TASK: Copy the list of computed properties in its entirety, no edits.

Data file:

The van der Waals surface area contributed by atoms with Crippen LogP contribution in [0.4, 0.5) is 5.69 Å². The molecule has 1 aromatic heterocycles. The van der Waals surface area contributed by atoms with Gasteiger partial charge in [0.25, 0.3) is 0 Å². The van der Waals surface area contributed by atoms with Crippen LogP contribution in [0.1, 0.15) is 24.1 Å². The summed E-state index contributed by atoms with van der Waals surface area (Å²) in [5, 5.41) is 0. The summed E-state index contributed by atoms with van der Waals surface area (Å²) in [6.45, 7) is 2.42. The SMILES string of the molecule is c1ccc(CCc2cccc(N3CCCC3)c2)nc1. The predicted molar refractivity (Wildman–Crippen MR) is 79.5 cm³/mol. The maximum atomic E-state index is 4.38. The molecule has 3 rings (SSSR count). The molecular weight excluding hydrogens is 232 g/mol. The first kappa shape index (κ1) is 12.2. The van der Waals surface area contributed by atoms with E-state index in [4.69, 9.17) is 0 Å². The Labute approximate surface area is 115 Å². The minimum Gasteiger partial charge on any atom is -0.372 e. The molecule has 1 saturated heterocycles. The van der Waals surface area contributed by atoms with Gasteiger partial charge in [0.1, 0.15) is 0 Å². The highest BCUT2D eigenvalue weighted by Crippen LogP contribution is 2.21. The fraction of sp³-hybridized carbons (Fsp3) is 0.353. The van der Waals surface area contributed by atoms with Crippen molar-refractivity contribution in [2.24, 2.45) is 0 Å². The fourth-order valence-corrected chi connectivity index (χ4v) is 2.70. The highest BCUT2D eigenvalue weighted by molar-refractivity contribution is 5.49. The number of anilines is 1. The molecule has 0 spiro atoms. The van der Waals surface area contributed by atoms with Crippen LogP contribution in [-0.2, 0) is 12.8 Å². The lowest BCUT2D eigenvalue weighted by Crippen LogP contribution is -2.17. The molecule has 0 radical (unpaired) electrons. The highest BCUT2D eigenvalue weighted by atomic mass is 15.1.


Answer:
The van der Waals surface area contributed by atoms with Crippen LogP contribution in [0.4, 0.5) is 5.69 Å². The molecule has 1 aromatic heterocycles. The van der Waals surface area contributed by atoms with Gasteiger partial charge in [0.25, 0.3) is 0 Å². The van der Waals surface area contributed by atoms with Crippen LogP contribution in [0.1, 0.15) is 24.1 Å². The summed E-state index contributed by atoms with van der Waals surface area (Å²) in [5, 5.41) is 0. The summed E-state index contributed by atoms with van der Waals surface area (Å²) in [6.45, 7) is 2.42. The SMILES string of the molecule is c1ccc(CCc2cccc(N3CCCC3)c2)nc1. The predicted molar refractivity (Wildman–Crippen MR) is 79.5 cm³/mol. The maximum atomic E-state index is 4.38. The molecule has 3 rings (SSSR count). The molecular weight excluding hydrogens is 232 g/mol. The first kappa shape index (κ1) is 12.2. The van der Waals surface area contributed by atoms with E-state index in [4.69, 9.17) is 0 Å². The Labute approximate surface area is 115 Å². The minimum Gasteiger partial charge on any atom is -0.372 e. The molecule has 1 saturated heterocycles. The van der Waals surface area contributed by atoms with Gasteiger partial charge in [0.1, 0.15) is 0 Å². The highest BCUT2D eigenvalue weighted by Crippen LogP contribution is 2.21. The fraction of sp³-hybridized carbons (Fsp3) is 0.353. The van der Waals surface area contributed by atoms with Crippen molar-refractivity contribution in [2.24, 2.45) is 0 Å². The fourth-order valence-corrected chi connectivity index (χ4v) is 2.70. The highest BCUT2D eigenvalue weighted by molar-refractivity contribution is 5.49. The number of anilines is 1. The molecule has 0 spiro atoms. The van der Waals surface area contributed by atoms with Crippen LogP contribution in [-0.2, 0) is 12.8 Å². The lowest BCUT2D eigenvalue weighted by Crippen LogP contribution is -2.17. The molecule has 0 radical (unpaired) electrons. The highest BCUT2D eigenvalue weighted by atomic mass is 15.1.